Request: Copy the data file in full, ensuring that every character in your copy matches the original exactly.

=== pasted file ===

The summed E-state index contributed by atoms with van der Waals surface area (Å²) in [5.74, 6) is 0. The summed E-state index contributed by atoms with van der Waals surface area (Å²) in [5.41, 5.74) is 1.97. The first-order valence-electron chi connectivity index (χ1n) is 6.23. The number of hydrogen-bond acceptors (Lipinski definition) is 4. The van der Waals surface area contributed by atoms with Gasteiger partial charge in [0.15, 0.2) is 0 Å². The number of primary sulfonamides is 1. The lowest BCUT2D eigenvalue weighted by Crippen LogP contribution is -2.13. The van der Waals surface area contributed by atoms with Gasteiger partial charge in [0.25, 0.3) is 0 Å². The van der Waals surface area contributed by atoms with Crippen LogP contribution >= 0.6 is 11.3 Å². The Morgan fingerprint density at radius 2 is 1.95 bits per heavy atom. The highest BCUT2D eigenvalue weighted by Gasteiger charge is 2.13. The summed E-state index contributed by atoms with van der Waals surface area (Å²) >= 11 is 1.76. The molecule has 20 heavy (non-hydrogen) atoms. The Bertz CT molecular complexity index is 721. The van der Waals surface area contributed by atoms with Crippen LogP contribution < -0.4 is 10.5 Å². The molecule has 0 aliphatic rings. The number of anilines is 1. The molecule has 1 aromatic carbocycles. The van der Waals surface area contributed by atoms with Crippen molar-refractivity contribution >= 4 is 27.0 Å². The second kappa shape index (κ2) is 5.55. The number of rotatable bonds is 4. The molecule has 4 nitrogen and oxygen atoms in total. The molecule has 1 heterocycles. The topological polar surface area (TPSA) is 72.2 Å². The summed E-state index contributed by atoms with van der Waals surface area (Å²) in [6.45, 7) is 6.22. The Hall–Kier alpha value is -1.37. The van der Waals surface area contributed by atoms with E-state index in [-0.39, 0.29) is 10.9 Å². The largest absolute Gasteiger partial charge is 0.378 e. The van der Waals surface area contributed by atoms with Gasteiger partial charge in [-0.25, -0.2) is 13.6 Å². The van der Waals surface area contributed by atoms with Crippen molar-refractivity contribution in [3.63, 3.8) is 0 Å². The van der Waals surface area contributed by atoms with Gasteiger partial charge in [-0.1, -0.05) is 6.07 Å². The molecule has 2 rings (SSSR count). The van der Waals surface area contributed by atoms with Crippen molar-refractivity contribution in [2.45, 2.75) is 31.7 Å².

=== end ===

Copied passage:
The summed E-state index contributed by atoms with van der Waals surface area (Å²) in [5.74, 6) is 0. The summed E-state index contributed by atoms with van der Waals surface area (Å²) in [5.41, 5.74) is 1.97. The first-order valence-electron chi connectivity index (χ1n) is 6.23. The number of hydrogen-bond acceptors (Lipinski definition) is 4. The van der Waals surface area contributed by atoms with Gasteiger partial charge in [0.15, 0.2) is 0 Å². The number of primary sulfonamides is 1. The lowest BCUT2D eigenvalue weighted by Crippen LogP contribution is -2.13. The van der Waals surface area contributed by atoms with Gasteiger partial charge in [0.25, 0.3) is 0 Å². The van der Waals surface area contributed by atoms with Crippen LogP contribution >= 0.6 is 11.3 Å². The Morgan fingerprint density at radius 2 is 1.95 bits per heavy atom. The highest BCUT2D eigenvalue weighted by Gasteiger charge is 2.13. The summed E-state index contributed by atoms with van der Waals surface area (Å²) >= 11 is 1.76. The molecule has 20 heavy (non-hydrogen) atoms. The Bertz CT molecular complexity index is 721. The van der Waals surface area contributed by atoms with Crippen LogP contribution < -0.4 is 10.5 Å². The molecule has 0 aliphatic rings. The number of anilines is 1. The molecule has 1 aromatic carbocycles. The van der Waals surface area contributed by atoms with Crippen molar-refractivity contribution >= 4 is 27.0 Å². The second kappa shape index (κ2) is 5.55. The number of rotatable bonds is 4. The molecule has 4 nitrogen and oxygen atoms in total. The molecule has 1 heterocycles. The topological polar surface area (TPSA) is 72.2 Å². The summed E-state index contributed by atoms with van der Waals surface area (Å²) in [6.45, 7) is 6.22. The Hall–Kier alpha value is -1.37. The van der Waals surface area contributed by atoms with E-state index in [-0.39, 0.29) is 10.9 Å². The largest absolute Gasteiger partial charge is 0.378 e. The van der Waals surface area contributed by atoms with Gasteiger partial charge in [-0.25, -0.2) is 13.6 Å². The van der Waals surface area contributed by atoms with Crippen molar-refractivity contribution in [3.63, 3.8) is 0 Å². The van der Waals surface area contributed by atoms with Gasteiger partial charge in [-0.1, -0.05) is 6.07 Å². The molecule has 2 rings (SSSR count). The van der Waals surface area contributed by atoms with Crippen molar-refractivity contribution in [2.45, 2.75) is 31.7 Å².